As tracking systems have become an integral part of excimer laser platforms, true decentrations with visual consequences have fortunately become increasingly less common. Nevertheless, decentered ablations can still occur due to such factors as improper patient alignment under the laser that results in a tilted head, a poorly calibrated tracking system, a fixation error on the part of the patient, intraoperative corneal hydration issues, or a lack of laser beam homogeneity. It is commonly believed that decentrations of greater than 1 mm can result in visual sequelae, the significance of which generally depends primarily on pupil size.4 Obtaining wavefront images and data on eyes that have undergone prior surgery can oftentimes be quite difficult, thereby eliminating the possibility of wavefront-guided treatment, as in this case.

In December 2001, the FDA granted VISX, Inc., a humanitarian device exemption (HDE) for its Custom-CAP software. An HDE application resembles a pre-market approval, but it is exempt from the effectiveness requirements that are part of the latter. An approved HDE authorizes marketing of a humanitarian use device, which is intended for the treatment of conditions that affect fewer than 4,000 individuals in the US per year. Surgeons who wish to use a humanitarian use device must obtain approval from an Institutional Review Board.

Carl Zeiss Meditec Inc. sells Custom-CAP software as VisionPro Ablation Planning software, which runs exclusively on the Humphrey ATLAS Corneal Topography Systems (model 993 or 995). A VISX Star S3 ActiveTrak laser platform must also be used. The VisionPro software is broadly indicated for the treatment of asymmetrical ablation patterns from previous laser refractive surgery and specifically for patients who manifest one or more of the following: reduced BSCVA, debilitating glare, monocular diplopia, and/or debilitating halos. Either PRK or LASIK may be used as the retreatment procedure.

This elevation-based treatment requires at least a 6-µm preoperative difference on the elevation topography, from the lowest to the highest point, across either a central 6.5-mm diameter or the patient's pupil diameter, whichever is larger. Once this elevation criterion is fulfilled, perhaps the single most important objective in preoperative planning is to impress upon the patient that the goal of Custom-CAP is to regularize the corneal surface and not to simultaneously treat the eye's residual refractive error. The surgeon needs to present this treatment option as a planned two-step procedure, the timing of which is quite variable from patient to patient.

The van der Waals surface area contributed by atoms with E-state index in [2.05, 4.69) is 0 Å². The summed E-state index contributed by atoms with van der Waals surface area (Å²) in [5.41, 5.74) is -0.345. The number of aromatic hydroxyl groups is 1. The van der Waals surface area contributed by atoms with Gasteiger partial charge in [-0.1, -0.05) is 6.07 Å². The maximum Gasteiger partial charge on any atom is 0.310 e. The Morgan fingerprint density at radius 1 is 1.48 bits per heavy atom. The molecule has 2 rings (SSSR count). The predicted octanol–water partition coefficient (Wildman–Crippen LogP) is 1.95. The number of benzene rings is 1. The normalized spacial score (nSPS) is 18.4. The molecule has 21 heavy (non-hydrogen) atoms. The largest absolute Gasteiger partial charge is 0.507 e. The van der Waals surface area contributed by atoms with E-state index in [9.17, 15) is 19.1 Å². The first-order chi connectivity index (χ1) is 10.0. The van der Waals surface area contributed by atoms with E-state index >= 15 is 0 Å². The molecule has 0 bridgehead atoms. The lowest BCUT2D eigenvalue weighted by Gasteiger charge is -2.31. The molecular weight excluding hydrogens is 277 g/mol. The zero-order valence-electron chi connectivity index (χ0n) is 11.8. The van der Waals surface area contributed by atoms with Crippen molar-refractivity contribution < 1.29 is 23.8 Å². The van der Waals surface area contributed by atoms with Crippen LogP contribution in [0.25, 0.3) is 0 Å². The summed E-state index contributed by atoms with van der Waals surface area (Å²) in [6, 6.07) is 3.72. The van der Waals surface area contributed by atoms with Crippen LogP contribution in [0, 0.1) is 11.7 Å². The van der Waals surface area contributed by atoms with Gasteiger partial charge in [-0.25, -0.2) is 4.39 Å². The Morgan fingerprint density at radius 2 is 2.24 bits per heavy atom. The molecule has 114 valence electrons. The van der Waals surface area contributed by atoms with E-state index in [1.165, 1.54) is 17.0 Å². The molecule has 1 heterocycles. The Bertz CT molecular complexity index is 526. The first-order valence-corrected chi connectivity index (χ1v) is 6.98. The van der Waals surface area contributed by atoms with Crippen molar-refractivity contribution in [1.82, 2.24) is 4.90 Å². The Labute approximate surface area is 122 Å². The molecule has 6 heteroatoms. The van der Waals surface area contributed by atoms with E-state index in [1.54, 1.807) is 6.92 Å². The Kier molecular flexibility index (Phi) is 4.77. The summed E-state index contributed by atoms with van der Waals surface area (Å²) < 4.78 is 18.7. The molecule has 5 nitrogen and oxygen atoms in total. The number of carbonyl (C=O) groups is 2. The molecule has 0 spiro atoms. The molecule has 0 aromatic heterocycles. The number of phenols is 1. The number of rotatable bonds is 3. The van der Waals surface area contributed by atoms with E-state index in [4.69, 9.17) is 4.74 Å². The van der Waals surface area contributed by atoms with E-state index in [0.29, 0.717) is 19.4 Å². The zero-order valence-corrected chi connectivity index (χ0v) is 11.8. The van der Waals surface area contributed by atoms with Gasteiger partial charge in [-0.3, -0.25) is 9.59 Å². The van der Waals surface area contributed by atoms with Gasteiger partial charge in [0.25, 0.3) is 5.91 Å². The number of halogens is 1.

Once he has selected an appropriate candidate, the physician can plan and simulate the proposed treatment at the ATLAS using the VisionPro software. I have found the software itself to be remarkably flexible and straightforward to use, and it allows me maximal control when I am selecting various surfaces to correct a decentration. Surfaces are programmed by depth, and choices include a myopic sphere, cylinder, or ellipse. The specific topographic decentration that the surgeon is trying to correct is what determines the actual size and orientation of each surface. The surgeon can program a total of up to 20 surfaces, an ability that can result in quite a complex treatment profile. Perhaps the most surgeon-friendly feature of the software is its ability to compensate for the supine treatment position of the patient by using x/y offsets; this capability makes the delivery of information from the topographer to the actual patient under the laser more direct. As in the case detailed in this article, I believe that this technology provides surgeons with an enormous opportunity to please patients whose prior refractive surgery resulted in a less than optimal outcome.

Stephen C. Coleman, MD, is Director of Coleman Vision in Albuquerque, New Mexico. He does not hold a financial interest in any technologies or companies mentioned herein. Dr. Coleman may be reached at (505) 821-8880; stephen@colemanvision.com.
1. Kanellopoulos AJ, Mrochen M. Wavefront-guided LASIK treats decentered ablations. Review of Refractive Surgery. 2003;4:23-28.
2. Alkara N, Genth U, Seiler T. Diametral ablation—a technique to manage decentered photorefractive keratectomy for myopia. J Refractive Surg. 1999;15:436-440.
3. Pallikaris IG, Siganos DS. A new optical effect of arcuate keratectomy. In: Pallikaris IG, Siganos DS, eds. LASIK. Thorofare, NJ: Slack Inc.; 1998:297-302.
4. Tsai Y, Lin JM. Ablation centration after active eye-tracker-assisted photorefractive keratectomy and laser in situ keratomileusis. J Cataract Refract Surg. 2000;26:28-34.